“Seeing a lot of young brothers who turn to the streets, I’d rather help my community than destroy it.” ~ Shyan Chipman
By Hadassah Deleveaux (née Hall)
From Milton Street to Strachan’s Corner and Hospital Lane to Plantol Street, Shyan Chipman is on the ground over the hill. He is hands on, sometimes driving through the tiny corners on a nearly empty tank, knocking on doors, sitting on porches, engaging in conversations with the young and old, listening intently and eventually returning with goods for the needy.
“I don’t have anything to offer in and of myself. What I do is bridge the gap between organizations and those who need. I do my due diligence. I drive around the community in the hardest hit areas and go to where people hang out, where people connect. Some days, I get cussed out too,” said Shyan matter-of-factly.
So who is Shyan Chipman?
He is a man with a big heart, who is particularly concerned with the people over the hill, with emphasis on Centreville, Bain and Grants Town, St. Barnabas (the Grove) and Englerston areas. What’s most interesting is that Shyan is working within the community while on crutches. The 6’4″ Shyan has spinal decompression. Since late 2015, he has been on crutches and has taught himself to drive again.
“Every Friday, I used to hang out at Via Café. I wouldn’t be drinking, but I would walk like I had drank the whole bottle. There were eight months of x-rays and MRIs, but it was in Cuba that the condition was diagnosed,” he stated.
The 47-year-old went on to explain the genesis of the problem. He once designed and built costumes for Roots Junkanoo group. At one point, he became a grand marshal and was responsible for ensuring costumes got from the shacks onto Bay Street and then off Bay Street at the end of the parade.
“There might be 30 marshals on Bay Street, but when it was time to move them after the parade, there would be like three,” he revealed.
Nevertheless, Shyan’s condition doesn’t stop him from reaching out and helping others.
“For example, Graycliff was giving out food, so I found out who I needed to talk with. I went house to house and wanted to get some of that good Graycliff pasta to some of the seniors in Centreville and Bain Town. It’s about understanding the community,” said the community builder.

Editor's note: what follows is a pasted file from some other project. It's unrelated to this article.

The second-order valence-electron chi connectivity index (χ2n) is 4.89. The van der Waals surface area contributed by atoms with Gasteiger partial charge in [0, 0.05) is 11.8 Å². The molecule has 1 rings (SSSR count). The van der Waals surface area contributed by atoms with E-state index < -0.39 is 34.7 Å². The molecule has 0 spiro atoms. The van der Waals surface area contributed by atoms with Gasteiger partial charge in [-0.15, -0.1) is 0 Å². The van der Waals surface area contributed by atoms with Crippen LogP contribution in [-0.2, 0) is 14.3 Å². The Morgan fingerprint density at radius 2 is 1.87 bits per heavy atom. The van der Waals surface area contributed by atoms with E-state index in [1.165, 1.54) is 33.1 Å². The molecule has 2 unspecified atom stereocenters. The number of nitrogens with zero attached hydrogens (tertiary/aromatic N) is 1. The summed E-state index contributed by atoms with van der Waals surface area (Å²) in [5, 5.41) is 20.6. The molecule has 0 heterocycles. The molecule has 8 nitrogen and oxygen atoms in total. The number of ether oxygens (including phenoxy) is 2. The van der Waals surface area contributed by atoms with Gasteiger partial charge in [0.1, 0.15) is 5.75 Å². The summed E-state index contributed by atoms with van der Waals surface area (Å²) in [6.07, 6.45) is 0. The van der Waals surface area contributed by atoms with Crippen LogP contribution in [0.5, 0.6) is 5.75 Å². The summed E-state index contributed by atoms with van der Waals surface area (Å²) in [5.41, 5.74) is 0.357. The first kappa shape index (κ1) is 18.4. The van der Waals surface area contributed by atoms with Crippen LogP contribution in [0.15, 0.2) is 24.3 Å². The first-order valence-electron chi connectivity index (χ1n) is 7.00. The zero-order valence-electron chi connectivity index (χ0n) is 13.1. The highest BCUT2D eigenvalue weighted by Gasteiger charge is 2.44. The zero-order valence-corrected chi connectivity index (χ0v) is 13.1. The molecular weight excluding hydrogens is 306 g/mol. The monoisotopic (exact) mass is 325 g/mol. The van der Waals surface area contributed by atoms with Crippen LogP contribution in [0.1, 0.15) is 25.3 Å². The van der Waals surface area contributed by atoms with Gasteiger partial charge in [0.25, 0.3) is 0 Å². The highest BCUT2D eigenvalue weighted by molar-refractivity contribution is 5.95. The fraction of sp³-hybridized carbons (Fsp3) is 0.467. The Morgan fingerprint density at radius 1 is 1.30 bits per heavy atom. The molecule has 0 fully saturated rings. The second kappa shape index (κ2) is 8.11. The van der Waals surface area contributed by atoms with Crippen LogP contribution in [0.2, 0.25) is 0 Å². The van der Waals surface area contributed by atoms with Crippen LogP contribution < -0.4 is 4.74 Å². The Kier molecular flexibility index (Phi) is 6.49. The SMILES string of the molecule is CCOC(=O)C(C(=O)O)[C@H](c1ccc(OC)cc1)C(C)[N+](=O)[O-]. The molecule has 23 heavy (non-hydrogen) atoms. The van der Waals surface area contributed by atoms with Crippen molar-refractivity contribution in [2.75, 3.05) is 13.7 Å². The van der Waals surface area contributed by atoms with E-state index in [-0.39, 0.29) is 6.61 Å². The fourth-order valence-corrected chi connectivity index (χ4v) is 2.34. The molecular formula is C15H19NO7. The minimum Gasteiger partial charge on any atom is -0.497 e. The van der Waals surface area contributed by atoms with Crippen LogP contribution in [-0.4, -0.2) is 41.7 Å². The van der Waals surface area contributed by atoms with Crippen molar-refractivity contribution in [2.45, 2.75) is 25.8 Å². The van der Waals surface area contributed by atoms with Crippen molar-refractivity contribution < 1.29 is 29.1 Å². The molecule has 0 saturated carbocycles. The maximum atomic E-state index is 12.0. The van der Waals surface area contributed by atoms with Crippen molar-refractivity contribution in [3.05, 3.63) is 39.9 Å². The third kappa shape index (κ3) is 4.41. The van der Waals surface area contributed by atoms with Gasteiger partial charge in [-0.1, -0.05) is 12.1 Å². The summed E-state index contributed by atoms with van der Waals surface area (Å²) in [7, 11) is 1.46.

There was a time in Shyan’s life however, when he had a different mindset. He is actually the former leader of a small gang, the Clawers, which was a faction of the Syndicates.
“I had a lot of influence on the streets, but eventually got in trouble,” he said.
Shyan spent 11 months in prison, but by the time he was released, his outlook had changed.
“It was the breaking point for me. I saw a lot of young brothers suffering from my area. What should have been my worst experience turned out to be my greatest blessing. What was my setback in life, was a setup for my great comeback,” he exclaimed.
Today, Shyan is affiliated with some eight community organizations, including the Southern Centreville National Neighbourhood Watch Association, United Against Crime and People Empowering People (PEP). His main thrust though is as President of the Core Project. It is the organization he formed and considers the “heartbeat” of all the other projects he is involved with. He describes it as a “second chance” program where he pairs teen girls and boys with older, responsible women and men within the community who serve as mentors.
In fact, when we spoke, he said he was going through Peter Street later that day; he was going to encourage the community and lend a hand where he could, following an overnight shooting of five men.
“I could either hang with friends on walls or in bar rooms, but I make time for who and what is important. Seeing a lot of young brothers who turn to the streets, I’d rather help my community than destroy it,” said the community activist.
Shyan truly has a huge heart for helping those in need, particularly those in the community so dear to him. His navel string is buried over the hill and he has a love for the people there. In fact, the family’s homestead is through Lifebuoy Street, which was renamed John Chipman Street, in honour of his late father, back in 2014. The son of deceased cultural icon, John “Chippie” Chipman, Shyan and many of his 27 other siblings, have inherited a passion for entertainment. Chippie was a master drummer and has made contributions to Junkanoo, our national festival. He taught his children and grandchildren the magic behind the reverberation of his drum’s beats.
“The entertainment industry is in my blood. I was always beating drums for local bands or with my dad’s rake n’ scrape band. My dad would even make us dress up in those old costumes, and we had to participate in Junkanoo,” he recalled.
Back in the 1990s, Shyan’s endearing personality, good looks, height and beefed chest had him strutting the local runway and even entering a male modeling contest or two. In 1997 he was crowned Mister Bahamas. He went on to represent The Bahamas internationally, winning Mister Intercontinental 1998, besting men from 70 other countries.
Those days are behind Shyan now. The father of one is no longer focused on himself. His thrust is about the people around him who are in need. And crutches won’t stop him either.
“To help in the community, it feels so good. I will keep making strides and keep connecting people. It’s the warmest feeling,” he said.